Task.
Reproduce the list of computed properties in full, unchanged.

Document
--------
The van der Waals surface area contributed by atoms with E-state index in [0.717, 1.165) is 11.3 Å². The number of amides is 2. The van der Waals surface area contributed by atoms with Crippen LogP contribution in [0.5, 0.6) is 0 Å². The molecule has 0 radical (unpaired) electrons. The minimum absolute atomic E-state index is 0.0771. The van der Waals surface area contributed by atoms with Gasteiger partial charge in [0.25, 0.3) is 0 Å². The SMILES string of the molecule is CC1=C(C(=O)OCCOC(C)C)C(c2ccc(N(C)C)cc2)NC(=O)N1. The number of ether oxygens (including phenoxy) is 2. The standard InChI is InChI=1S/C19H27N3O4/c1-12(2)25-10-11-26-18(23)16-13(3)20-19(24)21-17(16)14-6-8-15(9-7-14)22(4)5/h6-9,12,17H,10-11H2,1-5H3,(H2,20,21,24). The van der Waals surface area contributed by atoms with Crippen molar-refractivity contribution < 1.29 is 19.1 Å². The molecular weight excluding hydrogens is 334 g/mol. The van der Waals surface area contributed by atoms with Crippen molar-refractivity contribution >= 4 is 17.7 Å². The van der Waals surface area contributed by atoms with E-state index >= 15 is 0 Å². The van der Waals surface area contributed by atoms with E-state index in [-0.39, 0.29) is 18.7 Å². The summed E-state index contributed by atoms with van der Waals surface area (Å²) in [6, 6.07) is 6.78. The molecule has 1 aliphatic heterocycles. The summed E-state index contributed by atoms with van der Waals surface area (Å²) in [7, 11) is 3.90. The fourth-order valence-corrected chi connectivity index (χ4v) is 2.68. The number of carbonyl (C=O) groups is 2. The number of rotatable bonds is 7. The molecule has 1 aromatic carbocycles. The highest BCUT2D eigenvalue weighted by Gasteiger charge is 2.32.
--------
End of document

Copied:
The van der Waals surface area contributed by atoms with E-state index in [0.717, 1.165) is 11.3 Å². The number of amides is 2. The van der Waals surface area contributed by atoms with Crippen LogP contribution in [0.5, 0.6) is 0 Å². The molecule has 0 radical (unpaired) electrons. The minimum absolute atomic E-state index is 0.0771. The van der Waals surface area contributed by atoms with Gasteiger partial charge in [0.25, 0.3) is 0 Å². The SMILES string of the molecule is CC1=C(C(=O)OCCOC(C)C)C(c2ccc(N(C)C)cc2)NC(=O)N1. The number of ether oxygens (including phenoxy) is 2. The standard InChI is InChI=1S/C19H27N3O4/c1-12(2)25-10-11-26-18(23)16-13(3)20-19(24)21-17(16)14-6-8-15(9-7-14)22(4)5/h6-9,12,17H,10-11H2,1-5H3,(H2,20,21,24). The van der Waals surface area contributed by atoms with Crippen molar-refractivity contribution < 1.29 is 19.1 Å². The molecular weight excluding hydrogens is 334 g/mol. The van der Waals surface area contributed by atoms with Crippen molar-refractivity contribution >= 4 is 17.7 Å². The van der Waals surface area contributed by atoms with E-state index >= 15 is 0 Å². The van der Waals surface area contributed by atoms with E-state index in [-0.39, 0.29) is 18.7 Å². The summed E-state index contributed by atoms with van der Waals surface area (Å²) in [6, 6.07) is 6.78. The molecule has 1 aliphatic heterocycles. The summed E-state index contributed by atoms with van der Waals surface area (Å²) in [7, 11) is 3.90. The fourth-order valence-corrected chi connectivity index (χ4v) is 2.68. The number of carbonyl (C=O) groups is 2. The number of rotatable bonds is 7. The molecule has 1 aromatic carbocycles. The highest BCUT2D eigenvalue weighted by Gasteiger charge is 2.32.